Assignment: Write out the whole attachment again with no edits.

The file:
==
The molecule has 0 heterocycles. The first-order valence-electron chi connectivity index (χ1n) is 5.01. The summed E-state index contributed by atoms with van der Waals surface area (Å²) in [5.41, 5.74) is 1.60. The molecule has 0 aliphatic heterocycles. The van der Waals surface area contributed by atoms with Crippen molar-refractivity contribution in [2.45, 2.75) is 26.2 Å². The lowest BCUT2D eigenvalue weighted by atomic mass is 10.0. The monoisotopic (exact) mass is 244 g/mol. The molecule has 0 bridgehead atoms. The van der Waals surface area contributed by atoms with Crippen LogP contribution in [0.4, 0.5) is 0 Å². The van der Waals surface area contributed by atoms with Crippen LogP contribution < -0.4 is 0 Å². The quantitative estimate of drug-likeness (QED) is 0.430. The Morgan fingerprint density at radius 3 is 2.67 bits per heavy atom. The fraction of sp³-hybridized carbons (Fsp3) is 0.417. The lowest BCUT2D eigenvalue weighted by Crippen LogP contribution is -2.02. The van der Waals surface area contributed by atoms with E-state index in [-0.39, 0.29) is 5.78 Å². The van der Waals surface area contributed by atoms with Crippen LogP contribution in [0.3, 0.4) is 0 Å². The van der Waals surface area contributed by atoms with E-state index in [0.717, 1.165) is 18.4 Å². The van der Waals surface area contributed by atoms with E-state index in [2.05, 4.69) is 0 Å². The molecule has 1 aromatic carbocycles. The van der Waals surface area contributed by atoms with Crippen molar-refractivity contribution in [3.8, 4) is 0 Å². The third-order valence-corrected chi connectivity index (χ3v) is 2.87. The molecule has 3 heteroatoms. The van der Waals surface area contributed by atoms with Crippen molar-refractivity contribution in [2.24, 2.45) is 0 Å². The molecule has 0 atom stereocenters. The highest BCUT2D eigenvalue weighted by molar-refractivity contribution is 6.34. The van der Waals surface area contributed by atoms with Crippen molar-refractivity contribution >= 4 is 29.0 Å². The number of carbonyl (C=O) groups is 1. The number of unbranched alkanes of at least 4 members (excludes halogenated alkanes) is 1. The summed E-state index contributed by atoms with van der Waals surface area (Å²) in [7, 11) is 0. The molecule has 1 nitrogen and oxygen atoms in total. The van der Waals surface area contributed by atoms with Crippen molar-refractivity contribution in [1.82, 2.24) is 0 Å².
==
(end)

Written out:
The molecule has 0 heterocycles. The first-order valence-electron chi connectivity index (χ1n) is 5.01. The summed E-state index contributed by atoms with van der Waals surface area (Å²) in [5.41, 5.74) is 1.60. The molecule has 0 aliphatic heterocycles. The van der Waals surface area contributed by atoms with Crippen molar-refractivity contribution in [2.45, 2.75) is 26.2 Å². The lowest BCUT2D eigenvalue weighted by atomic mass is 10.0. The monoisotopic (exact) mass is 244 g/mol. The molecule has 0 bridgehead atoms. The van der Waals surface area contributed by atoms with Crippen LogP contribution in [0.4, 0.5) is 0 Å². The van der Waals surface area contributed by atoms with Crippen LogP contribution < -0.4 is 0 Å². The quantitative estimate of drug-likeness (QED) is 0.430. The Morgan fingerprint density at radius 3 is 2.67 bits per heavy atom. The fraction of sp³-hybridized carbons (Fsp3) is 0.417. The lowest BCUT2D eigenvalue weighted by Crippen LogP contribution is -2.02. The van der Waals surface area contributed by atoms with E-state index in [-0.39, 0.29) is 5.78 Å². The van der Waals surface area contributed by atoms with Crippen LogP contribution in [0.3, 0.4) is 0 Å². The van der Waals surface area contributed by atoms with E-state index in [0.717, 1.165) is 18.4 Å². The van der Waals surface area contributed by atoms with E-state index in [2.05, 4.69) is 0 Å². The molecule has 1 aromatic carbocycles. The van der Waals surface area contributed by atoms with Crippen molar-refractivity contribution in [3.8, 4) is 0 Å². The third-order valence-corrected chi connectivity index (χ3v) is 2.87. The molecule has 3 heteroatoms. The van der Waals surface area contributed by atoms with Crippen molar-refractivity contribution in [2.24, 2.45) is 0 Å². The molecule has 0 atom stereocenters. The highest BCUT2D eigenvalue weighted by molar-refractivity contribution is 6.34. The van der Waals surface area contributed by atoms with Crippen molar-refractivity contribution >= 4 is 29.0 Å². The number of carbonyl (C=O) groups is 1. The number of unbranched alkanes of at least 4 members (excludes halogenated alkanes) is 1. The summed E-state index contributed by atoms with van der Waals surface area (Å²) in [7, 11) is 0. The molecule has 1 nitrogen and oxygen atoms in total. The van der Waals surface area contributed by atoms with Crippen molar-refractivity contribution in [1.82, 2.24) is 0 Å².